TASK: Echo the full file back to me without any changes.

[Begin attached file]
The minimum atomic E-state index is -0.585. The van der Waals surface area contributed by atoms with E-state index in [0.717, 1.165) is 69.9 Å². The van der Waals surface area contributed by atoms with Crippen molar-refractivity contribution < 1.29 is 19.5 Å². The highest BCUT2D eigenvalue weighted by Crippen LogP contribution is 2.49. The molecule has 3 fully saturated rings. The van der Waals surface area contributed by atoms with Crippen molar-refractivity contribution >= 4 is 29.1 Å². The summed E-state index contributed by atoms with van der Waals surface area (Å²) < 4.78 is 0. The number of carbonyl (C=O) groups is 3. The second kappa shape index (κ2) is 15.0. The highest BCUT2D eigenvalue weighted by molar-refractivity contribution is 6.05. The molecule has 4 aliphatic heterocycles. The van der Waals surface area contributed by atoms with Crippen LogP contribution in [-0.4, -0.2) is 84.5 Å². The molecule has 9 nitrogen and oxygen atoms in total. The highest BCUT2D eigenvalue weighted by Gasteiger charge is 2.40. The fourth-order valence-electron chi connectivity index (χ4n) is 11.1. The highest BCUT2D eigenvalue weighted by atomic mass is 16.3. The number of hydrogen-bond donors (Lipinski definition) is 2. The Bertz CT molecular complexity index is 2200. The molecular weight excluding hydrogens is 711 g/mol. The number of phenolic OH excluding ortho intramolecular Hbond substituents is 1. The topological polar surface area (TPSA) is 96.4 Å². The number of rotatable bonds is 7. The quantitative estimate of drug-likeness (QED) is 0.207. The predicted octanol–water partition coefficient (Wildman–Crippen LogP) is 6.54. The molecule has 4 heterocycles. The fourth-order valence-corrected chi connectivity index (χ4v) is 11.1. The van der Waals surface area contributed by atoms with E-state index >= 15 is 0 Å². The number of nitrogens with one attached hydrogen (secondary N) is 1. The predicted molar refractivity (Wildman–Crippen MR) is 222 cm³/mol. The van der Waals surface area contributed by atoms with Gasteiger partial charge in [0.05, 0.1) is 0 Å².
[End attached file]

The minimum atomic E-state index is -0.585. The van der Waals surface area contributed by atoms with E-state index in [0.717, 1.165) is 69.9 Å². The van der Waals surface area contributed by atoms with Crippen molar-refractivity contribution < 1.29 is 19.5 Å². The highest BCUT2D eigenvalue weighted by Crippen LogP contribution is 2.49. The molecule has 3 fully saturated rings. The van der Waals surface area contributed by atoms with Crippen molar-refractivity contribution >= 4 is 29.1 Å². The summed E-state index contributed by atoms with van der Waals surface area (Å²) < 4.78 is 0. The number of carbonyl (C=O) groups is 3. The second kappa shape index (κ2) is 15.0. The highest BCUT2D eigenvalue weighted by molar-refractivity contribution is 6.05. The molecule has 4 aliphatic heterocycles. The van der Waals surface area contributed by atoms with Crippen LogP contribution in [-0.4, -0.2) is 84.5 Å². The molecule has 9 nitrogen and oxygen atoms in total. The highest BCUT2D eigenvalue weighted by Gasteiger charge is 2.40. The fourth-order valence-electron chi connectivity index (χ4n) is 11.1. The highest BCUT2D eigenvalue weighted by atomic mass is 16.3. The number of hydrogen-bond donors (Lipinski definition) is 2. The Bertz CT molecular complexity index is 2200. The molecular weight excluding hydrogens is 711 g/mol. The number of phenolic OH excluding ortho intramolecular Hbond substituents is 1. The topological polar surface area (TPSA) is 96.4 Å². The number of rotatable bonds is 7. The quantitative estimate of drug-likeness (QED) is 0.207. The predicted octanol–water partition coefficient (Wildman–Crippen LogP) is 6.54. The molecule has 4 heterocycles. The fourth-order valence-corrected chi connectivity index (χ4v) is 11.1. The van der Waals surface area contributed by atoms with E-state index >= 15 is 0 Å². The number of nitrogens with one attached hydrogen (secondary N) is 1. The predicted molar refractivity (Wildman–Crippen MR) is 222 cm³/mol. The van der Waals surface area contributed by atoms with Gasteiger partial charge in [0.05, 0.1) is 0 Å².